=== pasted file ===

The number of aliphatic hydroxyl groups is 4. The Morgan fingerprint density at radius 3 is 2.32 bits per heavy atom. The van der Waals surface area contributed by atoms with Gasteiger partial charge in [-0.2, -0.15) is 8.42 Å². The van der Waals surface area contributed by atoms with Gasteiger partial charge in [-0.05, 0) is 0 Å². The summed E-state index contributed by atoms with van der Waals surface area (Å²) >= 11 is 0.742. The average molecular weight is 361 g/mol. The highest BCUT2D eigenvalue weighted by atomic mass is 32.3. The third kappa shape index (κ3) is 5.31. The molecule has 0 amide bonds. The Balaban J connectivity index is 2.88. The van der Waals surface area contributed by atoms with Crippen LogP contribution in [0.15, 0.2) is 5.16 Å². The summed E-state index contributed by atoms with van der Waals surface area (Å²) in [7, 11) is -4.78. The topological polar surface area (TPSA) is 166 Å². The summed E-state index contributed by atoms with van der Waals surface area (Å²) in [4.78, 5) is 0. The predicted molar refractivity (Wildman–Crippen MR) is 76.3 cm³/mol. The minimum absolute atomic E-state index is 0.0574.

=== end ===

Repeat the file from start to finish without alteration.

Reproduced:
The number of aliphatic hydroxyl groups is 4. The Morgan fingerprint density at radius 3 is 2.32 bits per heavy atom. The van der Waals surface area contributed by atoms with Gasteiger partial charge in [-0.2, -0.15) is 8.42 Å². The van der Waals surface area contributed by atoms with Gasteiger partial charge in [-0.05, 0) is 0 Å². The summed E-state index contributed by atoms with van der Waals surface area (Å²) >= 11 is 0.742. The average molecular weight is 361 g/mol. The highest BCUT2D eigenvalue weighted by atomic mass is 32.3. The third kappa shape index (κ3) is 5.31. The molecule has 0 amide bonds. The Balaban J connectivity index is 2.88. The van der Waals surface area contributed by atoms with Crippen LogP contribution in [0.15, 0.2) is 5.16 Å². The summed E-state index contributed by atoms with van der Waals surface area (Å²) in [7, 11) is -4.78. The topological polar surface area (TPSA) is 166 Å². The summed E-state index contributed by atoms with van der Waals surface area (Å²) in [4.78, 5) is 0. The predicted molar refractivity (Wildman–Crippen MR) is 76.3 cm³/mol. The minimum absolute atomic E-state index is 0.0574.